thy father. Although there is a possibility that this first section of Proverbs (Proverbs 1-9) was written by David for Solomon, the general consensus of conservative scholars is that these instructions were written by Solomon mainly for his son Rehoboam. Even if they were written by David originally, Solomon would undoubtedly want to pass them on to his son. It is interesting and significant that, although Solomon had a multitude of wives and concubines, he had only one son and two daughters, so far as recorded at least. See Introduction to Song of Solomon. Although he frequently addresses a section to “my son” and occasionally to “ye children,” he never addresses a section to “my sons.” It does seem that he had only one son, Rehoboam, that he was writing to.

Proverbs 1:9 For they shall be an ornament of grace unto thy head, and chains about thy neck.

Proverbs 1:10 My son, if sinners entice thee, consent thou not.

Proverbs 1:11 If they say, Come with us, let us lay wait for blood, let us lurk privily for the innocent without cause:

Proverbs 1:12 Let us swallow them up alive as the grave; and whole, as those that go down into the pit:

down into the pit. The “pit” is actually sheol, often translated “hell.”

Proverbs 1:13 We shall find all precious substance, we shall fill our houses with spoil:

Proverbs 1:14 Cast in thy lot among us; let us all have one purse:

Proverbs 1:15 My son, walk not thou in the way with them; refrain thy foot from their path:

Proverbs 1:16 For their feet run to evil, and make haste to shed blood.

Proverbs 1:17 Surely in vain the net is spread in the sight of any bird.

Proverbs 1:18 And they lay wait for their own blood; they lurk privily for their own lives.

Proverbs 1:19 So are the ways of every one that is greedy of gain; which taketh away the life of the owners thereof.

Proverbs 1:20 Wisdom crieth without; she uttereth her voice in the streets:

she. “Wisdom” is frequently personified in the Proverbs as a wise and virtuous kinswoman, in contrast to the foolish and ungodly strange woman, or foreign woman (e.g., Proverbs 2:16).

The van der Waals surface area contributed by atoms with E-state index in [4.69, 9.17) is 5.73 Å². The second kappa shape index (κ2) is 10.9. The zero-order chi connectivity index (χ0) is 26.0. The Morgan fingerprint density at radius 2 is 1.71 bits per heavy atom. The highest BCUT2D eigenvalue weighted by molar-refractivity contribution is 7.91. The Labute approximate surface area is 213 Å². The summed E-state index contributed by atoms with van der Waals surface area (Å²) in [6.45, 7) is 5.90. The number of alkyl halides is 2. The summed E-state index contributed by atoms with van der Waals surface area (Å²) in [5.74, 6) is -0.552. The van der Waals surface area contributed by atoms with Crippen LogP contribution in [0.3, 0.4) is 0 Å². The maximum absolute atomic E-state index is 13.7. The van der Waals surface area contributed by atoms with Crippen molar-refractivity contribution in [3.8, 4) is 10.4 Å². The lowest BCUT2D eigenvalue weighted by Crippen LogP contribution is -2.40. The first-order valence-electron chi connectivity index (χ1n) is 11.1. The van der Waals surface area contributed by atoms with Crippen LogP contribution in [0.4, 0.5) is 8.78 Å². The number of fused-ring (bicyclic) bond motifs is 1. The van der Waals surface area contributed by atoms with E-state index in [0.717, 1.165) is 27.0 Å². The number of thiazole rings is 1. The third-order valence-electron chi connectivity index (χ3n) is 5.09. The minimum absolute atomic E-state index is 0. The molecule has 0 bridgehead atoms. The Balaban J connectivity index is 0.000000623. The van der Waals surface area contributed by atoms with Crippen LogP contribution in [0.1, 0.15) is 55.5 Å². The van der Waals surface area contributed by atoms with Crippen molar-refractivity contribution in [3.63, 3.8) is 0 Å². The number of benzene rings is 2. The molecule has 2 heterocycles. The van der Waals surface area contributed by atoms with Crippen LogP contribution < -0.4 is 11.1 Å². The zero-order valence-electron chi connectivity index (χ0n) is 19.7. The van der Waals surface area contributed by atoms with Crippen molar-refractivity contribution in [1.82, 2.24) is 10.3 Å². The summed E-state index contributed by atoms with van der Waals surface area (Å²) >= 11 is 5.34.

Proverbs 1:21 She crieth in the chief place of concourse, in the openings of the gates: in the city she uttereth her words, saying,

Proverbs 1:22 How long, ye simple ones, will ye love simplicity? and the scorners delight in their scorning, and fools hate knowledge?

Proverbs 1:23 Turn you at my reproof: behold, I will pour out my spirit unto you, I will make known my words unto you.

my Spirit. Compare Joel 2:28, cited in Acts 2:17 as referring to God the Holy Spirit. Thus, “Wisdom” in Proverbs, though personified initially as a wise mother in Israel, is also clearly speaking of, and as, God Himself (Proverbs 8).

Proverbs 1:24 Because I have called, and ye refused; I have stretched out my hand, and no man regarded;

Proverbs 1:25 But ye have set at nought all my counsel, and would none of my reproof:

Proverbs 1:26 I also will laugh at your calamity; I will mock when your fear cometh;

laugh at your calamity. Whether “kings of the earth” (Psalm 2:2, 4) or “simple ones” (Proverbs 1:22), those who rebel against Him or just scoff at Him and His words, will eventually encounter God's own derisive laughter as He faces them in judgment. Note also Psalm 37:12-13.

Proverbs 1:27 When your fear cometh as desolation, and your destruction cometh as a whirlwind; when distress and anguish cometh upon you.

Proverbs 1:28 Then shall they call upon me, but I will not answer; they shall seek me early, but they shall not find me:

Proverbs 1:29 For that they hated knowledge, and did not choose the fear of the LORD:

Proverbs 1:30 They would none of my counsel: they despised all my reproof.

Proverbs 1:31 Therefore shall they eat of the fruit of their own way, and be filled with their own devices.

Proverbs 1:32 For the turning away of the simple shall slay them, and the prosperity of fools shall destroy them.

Proverbs 1:33 But whoso hearkeneth unto me shall dwell safely, and shall be quiet from fear of evil.